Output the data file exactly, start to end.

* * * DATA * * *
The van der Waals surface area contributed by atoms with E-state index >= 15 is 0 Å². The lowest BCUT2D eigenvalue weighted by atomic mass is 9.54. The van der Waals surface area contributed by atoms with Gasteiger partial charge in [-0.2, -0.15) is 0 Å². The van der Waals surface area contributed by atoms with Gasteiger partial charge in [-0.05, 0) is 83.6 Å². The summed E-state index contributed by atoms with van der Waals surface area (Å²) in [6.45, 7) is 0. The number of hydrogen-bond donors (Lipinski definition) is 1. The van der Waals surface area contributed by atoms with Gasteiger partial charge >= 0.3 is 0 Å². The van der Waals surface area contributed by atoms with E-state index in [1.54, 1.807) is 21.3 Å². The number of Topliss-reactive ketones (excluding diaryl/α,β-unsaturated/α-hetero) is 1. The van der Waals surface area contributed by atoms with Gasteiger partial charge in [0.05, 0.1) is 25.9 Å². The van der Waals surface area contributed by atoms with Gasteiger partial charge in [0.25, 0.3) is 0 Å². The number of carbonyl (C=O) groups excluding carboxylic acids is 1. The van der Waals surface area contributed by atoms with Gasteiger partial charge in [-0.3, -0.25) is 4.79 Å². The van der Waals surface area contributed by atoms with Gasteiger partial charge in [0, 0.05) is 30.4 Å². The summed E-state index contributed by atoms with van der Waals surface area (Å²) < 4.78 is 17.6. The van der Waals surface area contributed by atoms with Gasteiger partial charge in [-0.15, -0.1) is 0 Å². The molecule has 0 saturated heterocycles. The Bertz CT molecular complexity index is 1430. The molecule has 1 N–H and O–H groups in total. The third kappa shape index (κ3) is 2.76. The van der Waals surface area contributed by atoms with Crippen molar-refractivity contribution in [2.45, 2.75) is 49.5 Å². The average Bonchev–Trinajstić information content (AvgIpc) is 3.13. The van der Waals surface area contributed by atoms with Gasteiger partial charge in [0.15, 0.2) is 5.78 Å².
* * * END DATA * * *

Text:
The van der Waals surface area contributed by atoms with E-state index >= 15 is 0 Å². The lowest BCUT2D eigenvalue weighted by atomic mass is 9.54. The van der Waals surface area contributed by atoms with Gasteiger partial charge in [-0.2, -0.15) is 0 Å². The van der Waals surface area contributed by atoms with Gasteiger partial charge in [-0.05, 0) is 83.6 Å². The summed E-state index contributed by atoms with van der Waals surface area (Å²) in [6.45, 7) is 0. The number of hydrogen-bond donors (Lipinski definition) is 1. The van der Waals surface area contributed by atoms with Gasteiger partial charge >= 0.3 is 0 Å². The van der Waals surface area contributed by atoms with E-state index in [1.54, 1.807) is 21.3 Å². The number of Topliss-reactive ketones (excluding diaryl/α,β-unsaturated/α-hetero) is 1. The van der Waals surface area contributed by atoms with Gasteiger partial charge in [0.05, 0.1) is 25.9 Å². The van der Waals surface area contributed by atoms with Gasteiger partial charge in [0.25, 0.3) is 0 Å². The number of carbonyl (C=O) groups excluding carboxylic acids is 1. The van der Waals surface area contributed by atoms with Gasteiger partial charge in [-0.3, -0.25) is 4.79 Å². The van der Waals surface area contributed by atoms with Gasteiger partial charge in [0, 0.05) is 30.4 Å². The summed E-state index contributed by atoms with van der Waals surface area (Å²) < 4.78 is 17.6. The van der Waals surface area contributed by atoms with Gasteiger partial charge in [-0.15, -0.1) is 0 Å². The molecule has 0 saturated heterocycles. The Bertz CT molecular complexity index is 1430. The molecule has 1 N–H and O–H groups in total. The third kappa shape index (κ3) is 2.76. The van der Waals surface area contributed by atoms with Crippen molar-refractivity contribution in [2.45, 2.75) is 49.5 Å². The average Bonchev–Trinajstić information content (AvgIpc) is 3.13. The van der Waals surface area contributed by atoms with Gasteiger partial charge in [0.15, 0.2) is 5.78 Å².